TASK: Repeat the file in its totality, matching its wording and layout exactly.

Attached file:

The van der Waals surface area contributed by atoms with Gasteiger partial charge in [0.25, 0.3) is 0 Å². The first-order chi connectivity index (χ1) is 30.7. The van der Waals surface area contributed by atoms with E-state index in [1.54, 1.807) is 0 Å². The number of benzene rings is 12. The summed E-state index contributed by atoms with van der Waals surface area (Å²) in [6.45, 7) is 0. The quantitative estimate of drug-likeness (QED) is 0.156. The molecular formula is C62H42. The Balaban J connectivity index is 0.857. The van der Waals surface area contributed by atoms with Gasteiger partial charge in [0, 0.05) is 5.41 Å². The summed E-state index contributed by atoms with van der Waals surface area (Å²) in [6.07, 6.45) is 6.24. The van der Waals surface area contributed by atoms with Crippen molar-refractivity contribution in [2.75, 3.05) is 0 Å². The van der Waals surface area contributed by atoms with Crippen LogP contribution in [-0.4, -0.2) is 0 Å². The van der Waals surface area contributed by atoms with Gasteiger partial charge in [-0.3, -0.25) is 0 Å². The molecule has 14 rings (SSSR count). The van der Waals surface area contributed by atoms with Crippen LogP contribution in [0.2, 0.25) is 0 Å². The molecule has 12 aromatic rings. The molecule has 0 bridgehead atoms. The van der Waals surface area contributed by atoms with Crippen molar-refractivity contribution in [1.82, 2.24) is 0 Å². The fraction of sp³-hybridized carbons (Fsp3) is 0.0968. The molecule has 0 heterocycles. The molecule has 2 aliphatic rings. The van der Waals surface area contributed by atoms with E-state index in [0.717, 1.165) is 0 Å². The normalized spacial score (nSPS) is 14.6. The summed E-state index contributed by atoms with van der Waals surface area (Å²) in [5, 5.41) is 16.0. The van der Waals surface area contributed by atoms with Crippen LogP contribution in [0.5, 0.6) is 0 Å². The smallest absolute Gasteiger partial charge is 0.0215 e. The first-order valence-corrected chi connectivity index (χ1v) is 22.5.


The van der Waals surface area contributed by atoms with Gasteiger partial charge in [0.25, 0.3) is 0 Å². The first-order chi connectivity index (χ1) is 30.7. The van der Waals surface area contributed by atoms with E-state index in [1.54, 1.807) is 0 Å². The number of benzene rings is 12. The summed E-state index contributed by atoms with van der Waals surface area (Å²) in [6.45, 7) is 0. The quantitative estimate of drug-likeness (QED) is 0.156. The molecular formula is C62H42. The Balaban J connectivity index is 0.857. The van der Waals surface area contributed by atoms with Gasteiger partial charge in [0, 0.05) is 5.41 Å². The summed E-state index contributed by atoms with van der Waals surface area (Å²) in [6.07, 6.45) is 6.24. The van der Waals surface area contributed by atoms with Crippen molar-refractivity contribution in [2.75, 3.05) is 0 Å². The van der Waals surface area contributed by atoms with Crippen LogP contribution in [-0.4, -0.2) is 0 Å². The van der Waals surface area contributed by atoms with Gasteiger partial charge in [-0.3, -0.25) is 0 Å². The molecule has 14 rings (SSSR count). The van der Waals surface area contributed by atoms with Crippen LogP contribution in [0.2, 0.25) is 0 Å². The molecule has 12 aromatic rings. The molecule has 0 bridgehead atoms. The van der Waals surface area contributed by atoms with Crippen molar-refractivity contribution in [1.82, 2.24) is 0 Å². The fraction of sp³-hybridized carbons (Fsp3) is 0.0968. The molecule has 0 heterocycles. The molecule has 2 aliphatic rings. The van der Waals surface area contributed by atoms with E-state index in [0.717, 1.165) is 0 Å². The normalized spacial score (nSPS) is 14.6. The summed E-state index contributed by atoms with van der Waals surface area (Å²) in [5, 5.41) is 16.0. The van der Waals surface area contributed by atoms with Crippen LogP contribution in [0.5, 0.6) is 0 Å². The smallest absolute Gasteiger partial charge is 0.0215 e. The first-order valence-corrected chi connectivity index (χ1v) is 22.5.